Malaysia football fans held for rioting, attacking Saudis

Updated 10 September 2015
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Malaysia football fans held for rioting, attacking Saudis

JEDDAH: Eleven Malaysian fans have been arrested for rioting and attacks on at least two Saudi football fans on Tuesday night in Malaysia.
According to reports, the Malaysian police are searching for other suspects who were involved in throwing flares onto the pitch when their team trailed Saudi Arabia 2-1. Officials eventually called off the 2018 World Cup and 2019 Asian Cup qualifier.
The fans were apparently venting their anger over the Malaysian team’s humiliating 10-0 defeat to the United Arab Emirates last week. Players looked on as smoke billowed up from the flares.
The Hong Kong referee ended the game three minutes before the final whistle and ordered the players to return to their dressing rooms. Witnesses said that the stadium, 25 km from Kuala Lumpur, looked like a “war zone.” There were scenes of fans throwing plastic chairs at security officers. According to reports, the head of Shah Alam police refused to comment on the arrests. He said that the police were trying to determine how the bombs were smuggled into the stadium.
He said that the police were not notified that any of the Saudi team’s fans were hurt, but said an ambassador whom he did not name, informed him of this situation.
According to reports in the Malaysian press, fans from the host nation attacked Saudi fans inside and outside the stadium. In addition, a 23-year-old Yemeni student studying in Malaysia said that he suffered leg injuries as he tried to escape his attackers.
Another fan, Mohammed Abu Obeidah, said that guards told him the situation was under control but he found stick-wielding Malaysian fans waiting to assault him and others outside the stadium.


All-star field ready to tee off in golfing first for Saudi Arabia

Updated 2 min 57 sec ago
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All-star field ready to tee off in golfing first for Saudi Arabia

  • World No. 1 Justin Rose is headlining the field and is flying the flag for England, alongside fellow countryman Ian Poulter

JEDDAH: Some of the world’s biggest golf stars will tee off in Saudi Arabia at the end of this month, as the Kingdom prepares to host its first international golf tournament.
The sport’s top three male golfers are taking part in the Saudi International golf tournament, starting Jan. 31, as part of the PGA European Tour.
World No. 1 Justin Rose is headlining the field and is flying the flag for England, alongside fellow countryman Ian Poulter.
The US contingent features three-time major winner and world No. 2 Brooks Koepka, world No. 3 Dustin Johnson and world No. 5 Bryson DeChambeau.
Four-time major champion and 71-time worldwide winner Ernie Els is also on the entry list.
The tournament prize exceeds $3.5 million.
Rose said he was pleased to be participating in the “historic event” and was eager to compete in the latest European Tour championship.
Another player taking part in the tournament, Sweden’s Henrik Stenson, said: “I have been playing in the PGA European Tour since 2001 and was lucky to play golf around the world, but I have never visited Saudi Arabia, so it is great to be visiting the Kingdom now after hearing about its great plans to promote and develop the game. I am excited to compete against the world’s best players.”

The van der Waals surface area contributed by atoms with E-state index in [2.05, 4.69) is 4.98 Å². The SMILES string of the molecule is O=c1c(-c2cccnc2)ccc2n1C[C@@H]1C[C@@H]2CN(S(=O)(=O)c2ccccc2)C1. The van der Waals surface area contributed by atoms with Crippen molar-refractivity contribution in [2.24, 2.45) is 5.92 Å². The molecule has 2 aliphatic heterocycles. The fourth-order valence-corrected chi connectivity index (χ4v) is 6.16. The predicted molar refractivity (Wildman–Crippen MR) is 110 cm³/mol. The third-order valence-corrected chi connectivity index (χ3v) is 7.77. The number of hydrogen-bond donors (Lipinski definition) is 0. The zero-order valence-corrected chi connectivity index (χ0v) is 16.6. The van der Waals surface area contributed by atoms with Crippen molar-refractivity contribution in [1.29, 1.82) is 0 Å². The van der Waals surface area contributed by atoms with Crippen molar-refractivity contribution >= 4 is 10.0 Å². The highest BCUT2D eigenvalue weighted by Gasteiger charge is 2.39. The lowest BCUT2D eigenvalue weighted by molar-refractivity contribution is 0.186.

The Saudi Arabian Golf Federation (SGF), supported by the General Sport Authority, last year struck a deal with the European Tour for the Kingdom to host a series of prestigious tournaments.
“Hosting this event reflects our efforts to make this tournament one of the world’s most important golf championships,” Yasser Al-Ramian, president of the SGF, told Arab News. “We have aspired from the outset to organize an event that brings to light the Kingdom’s civilized image and bright future, and we are on the way to achieve this.”
The event, which runs over four days and ends Feb. 3, takes place at the Royal Greens Golf & Country Club in King Abdullah Economic City (KAEC).
KAEC CEO Ahmed Linjawy said the venue aimed to become the region’s leading tourism and entertainment destination to meet the aspirations of the Vision 2030 reform plan.
The tournament’s organizing committee said there would be a Family Golf Village with activities for all age groups, including golf lessons, competitions, food stalls, live entertainment and an auditorium for visitors to interact with the professionals.
“The Saudi International golf tournament is an important milestone in the Kingdom’s sports history as it provides the opportunity for golf enthusiasts from around the world to watch their favorite golf professionals play in Saudi Arabia,” SGF member Majed Sorour told Arab News.
“Our goal is to raise the tournament’s status beyond being a sports event only, but to become an exceptional family entertainment experience for all family members. We invite everyone to join us in the distinctive experience, which also allows visitors to learn about golf.”
The Family Golf Village was the first entertainment event accompanying the tournament and the SGF was working with other bodies to organize and announce more entertainment events, he added.
Tournament organizers have asked people to not use their phones while players are taking a shot, and to avoid following players around the course.
Spectators are also encouraged to wear appropriate clothing, in accordance with local customs, and to refrain from public displays of affection.
Tickets for the tournament cost SR50 ($13.33).